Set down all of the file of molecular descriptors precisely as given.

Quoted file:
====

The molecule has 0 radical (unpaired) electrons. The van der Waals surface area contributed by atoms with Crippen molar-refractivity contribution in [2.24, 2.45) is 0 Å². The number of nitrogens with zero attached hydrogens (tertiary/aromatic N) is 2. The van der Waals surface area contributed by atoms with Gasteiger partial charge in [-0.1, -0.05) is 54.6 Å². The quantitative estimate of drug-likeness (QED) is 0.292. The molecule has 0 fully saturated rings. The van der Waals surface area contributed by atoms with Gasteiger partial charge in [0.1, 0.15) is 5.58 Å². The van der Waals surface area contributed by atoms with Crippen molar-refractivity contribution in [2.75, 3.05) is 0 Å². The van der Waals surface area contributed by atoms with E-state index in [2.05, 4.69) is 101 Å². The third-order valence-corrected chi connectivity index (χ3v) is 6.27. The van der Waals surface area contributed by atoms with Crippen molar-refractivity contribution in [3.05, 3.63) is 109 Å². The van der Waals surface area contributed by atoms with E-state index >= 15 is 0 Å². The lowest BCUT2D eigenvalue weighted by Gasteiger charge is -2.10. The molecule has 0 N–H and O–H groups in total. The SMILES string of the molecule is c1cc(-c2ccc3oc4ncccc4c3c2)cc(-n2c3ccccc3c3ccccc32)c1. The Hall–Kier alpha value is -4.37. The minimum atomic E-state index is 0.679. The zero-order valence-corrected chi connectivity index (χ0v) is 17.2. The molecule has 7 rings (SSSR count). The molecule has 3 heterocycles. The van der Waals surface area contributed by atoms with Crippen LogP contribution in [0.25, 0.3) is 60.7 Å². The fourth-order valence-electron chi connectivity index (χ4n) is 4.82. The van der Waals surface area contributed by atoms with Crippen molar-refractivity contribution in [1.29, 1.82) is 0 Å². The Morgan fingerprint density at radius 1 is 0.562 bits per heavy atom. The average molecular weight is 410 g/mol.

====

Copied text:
The molecule has 0 radical (unpaired) electrons. The van der Waals surface area contributed by atoms with Crippen molar-refractivity contribution in [2.24, 2.45) is 0 Å². The number of nitrogens with zero attached hydrogens (tertiary/aromatic N) is 2. The van der Waals surface area contributed by atoms with Gasteiger partial charge in [-0.1, -0.05) is 54.6 Å². The quantitative estimate of drug-likeness (QED) is 0.292. The molecule has 0 fully saturated rings. The van der Waals surface area contributed by atoms with Gasteiger partial charge in [0.1, 0.15) is 5.58 Å². The van der Waals surface area contributed by atoms with Crippen molar-refractivity contribution in [2.75, 3.05) is 0 Å². The van der Waals surface area contributed by atoms with E-state index in [2.05, 4.69) is 101 Å². The third-order valence-corrected chi connectivity index (χ3v) is 6.27. The van der Waals surface area contributed by atoms with Crippen molar-refractivity contribution in [3.05, 3.63) is 109 Å². The van der Waals surface area contributed by atoms with E-state index >= 15 is 0 Å². The lowest BCUT2D eigenvalue weighted by Gasteiger charge is -2.10. The molecule has 0 N–H and O–H groups in total. The SMILES string of the molecule is c1cc(-c2ccc3oc4ncccc4c3c2)cc(-n2c3ccccc3c3ccccc32)c1. The Hall–Kier alpha value is -4.37. The minimum atomic E-state index is 0.679. The zero-order valence-corrected chi connectivity index (χ0v) is 17.2. The molecule has 7 rings (SSSR count). The molecule has 3 heterocycles. The van der Waals surface area contributed by atoms with Crippen LogP contribution in [0.25, 0.3) is 60.7 Å². The fourth-order valence-electron chi connectivity index (χ4n) is 4.82. The van der Waals surface area contributed by atoms with Crippen molar-refractivity contribution in [1.29, 1.82) is 0 Å². The Morgan fingerprint density at radius 1 is 0.562 bits per heavy atom. The average molecular weight is 410 g/mol.